The AppNexus company culture is aligned with what we want to achieve as part of the AppNexus Women’s Network, and we all recognise the importance of maintaining the general culture of openness. Affinity Groups at AppNexus make it easy to spearhead internal initiatives and then extend these to championing worthwhile causes. The culture of openness fostered by AppNexus continues to promote remains one of my favorite aspects of life here: a community of genuine and motivated people who constantly inspire.

 

About the author: Anne Coghlan is an Implementation Consultant. Based in London, she is part of the AppNexus Women’s Network, one of the first of many Affinity Groups active at AppNexus.

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How Brands Differentiate through Quality and Creativity in the Programmable Age

In an increasingly ad-hostile environment, marketers must harness technology not just for innovation but to deliver ads that augment rather than intrude on consumers’ experiences. Careful application of audience data is a crucial component to achieving this successfully, but so too, we are learning, is quality creative. Marketers need not only to use and learn from their audience data in order to deliver “good” targeted ads, but also bring emotional intelligence to their strategy.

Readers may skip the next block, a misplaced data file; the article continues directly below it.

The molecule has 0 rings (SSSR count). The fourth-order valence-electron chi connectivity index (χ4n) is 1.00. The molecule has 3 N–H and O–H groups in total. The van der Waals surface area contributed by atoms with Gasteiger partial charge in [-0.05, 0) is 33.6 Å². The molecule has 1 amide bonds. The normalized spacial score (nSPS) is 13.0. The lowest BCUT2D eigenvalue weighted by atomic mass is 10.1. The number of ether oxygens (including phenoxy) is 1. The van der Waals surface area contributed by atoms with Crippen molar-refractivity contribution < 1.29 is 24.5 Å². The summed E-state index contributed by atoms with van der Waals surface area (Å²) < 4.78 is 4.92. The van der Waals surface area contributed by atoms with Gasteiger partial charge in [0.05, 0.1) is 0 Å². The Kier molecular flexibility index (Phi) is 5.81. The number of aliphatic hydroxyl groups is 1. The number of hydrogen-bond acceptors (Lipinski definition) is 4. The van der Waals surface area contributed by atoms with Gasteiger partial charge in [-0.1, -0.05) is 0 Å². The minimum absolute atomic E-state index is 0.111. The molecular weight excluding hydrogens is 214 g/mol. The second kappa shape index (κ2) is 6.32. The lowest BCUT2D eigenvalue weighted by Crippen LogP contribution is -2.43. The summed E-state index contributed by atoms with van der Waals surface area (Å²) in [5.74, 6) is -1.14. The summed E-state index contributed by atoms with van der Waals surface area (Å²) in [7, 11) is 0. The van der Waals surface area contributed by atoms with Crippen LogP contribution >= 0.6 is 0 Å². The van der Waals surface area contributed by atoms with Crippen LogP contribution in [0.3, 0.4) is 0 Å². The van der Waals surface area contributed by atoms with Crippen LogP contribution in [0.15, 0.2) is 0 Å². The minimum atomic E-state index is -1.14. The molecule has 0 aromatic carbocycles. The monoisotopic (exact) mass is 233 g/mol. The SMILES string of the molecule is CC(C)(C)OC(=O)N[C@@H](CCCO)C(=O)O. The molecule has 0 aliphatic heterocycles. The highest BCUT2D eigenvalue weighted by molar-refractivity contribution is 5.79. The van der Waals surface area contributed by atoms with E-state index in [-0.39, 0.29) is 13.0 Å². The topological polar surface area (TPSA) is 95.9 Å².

This November, at Mindshare’s Huddle for Good 2016 event, AppNexus brought together three thought leaders in the programmatic space – Ruth Zöhrer, Head of Programmatic Marketing at Mindshare UK; Lara Izlan, Director of Programmatic Trading & Innovation at Auto Trader UK and Sarah Wood, Co-Founder & CEO of Unruly – to address the questions: What constitutes “good” advertising in an increasingly programmatic marketplace, and how should marketers measure success?